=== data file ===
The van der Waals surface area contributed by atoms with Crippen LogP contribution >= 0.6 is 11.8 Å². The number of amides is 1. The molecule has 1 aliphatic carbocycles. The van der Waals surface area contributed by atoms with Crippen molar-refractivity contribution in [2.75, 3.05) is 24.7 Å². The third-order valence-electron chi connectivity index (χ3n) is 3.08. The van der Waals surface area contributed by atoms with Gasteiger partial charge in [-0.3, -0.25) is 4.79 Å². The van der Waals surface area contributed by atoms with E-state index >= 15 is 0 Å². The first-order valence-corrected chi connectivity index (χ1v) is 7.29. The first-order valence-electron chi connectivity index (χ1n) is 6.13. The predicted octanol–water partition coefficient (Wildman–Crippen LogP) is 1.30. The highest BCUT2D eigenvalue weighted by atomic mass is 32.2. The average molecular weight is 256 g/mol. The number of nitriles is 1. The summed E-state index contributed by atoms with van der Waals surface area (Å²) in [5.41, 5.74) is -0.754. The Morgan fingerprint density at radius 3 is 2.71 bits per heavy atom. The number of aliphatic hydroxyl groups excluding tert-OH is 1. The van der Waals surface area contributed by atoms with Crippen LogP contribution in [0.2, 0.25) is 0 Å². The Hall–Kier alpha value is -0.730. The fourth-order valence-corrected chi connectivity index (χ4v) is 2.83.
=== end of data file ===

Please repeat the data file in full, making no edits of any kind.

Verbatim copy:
The van der Waals surface area contributed by atoms with Crippen LogP contribution >= 0.6 is 11.8 Å². The number of amides is 1. The molecule has 1 aliphatic carbocycles. The van der Waals surface area contributed by atoms with Crippen molar-refractivity contribution in [2.75, 3.05) is 24.7 Å². The third-order valence-electron chi connectivity index (χ3n) is 3.08. The van der Waals surface area contributed by atoms with Gasteiger partial charge in [-0.3, -0.25) is 4.79 Å². The van der Waals surface area contributed by atoms with E-state index >= 15 is 0 Å². The first-order valence-corrected chi connectivity index (χ1v) is 7.29. The first-order valence-electron chi connectivity index (χ1n) is 6.13. The predicted octanol–water partition coefficient (Wildman–Crippen LogP) is 1.30. The highest BCUT2D eigenvalue weighted by atomic mass is 32.2. The average molecular weight is 256 g/mol. The number of nitriles is 1. The summed E-state index contributed by atoms with van der Waals surface area (Å²) in [5.41, 5.74) is -0.754. The Morgan fingerprint density at radius 3 is 2.71 bits per heavy atom. The number of aliphatic hydroxyl groups excluding tert-OH is 1. The van der Waals surface area contributed by atoms with Crippen LogP contribution in [0.2, 0.25) is 0 Å². The Hall–Kier alpha value is -0.730. The fourth-order valence-corrected chi connectivity index (χ4v) is 2.83.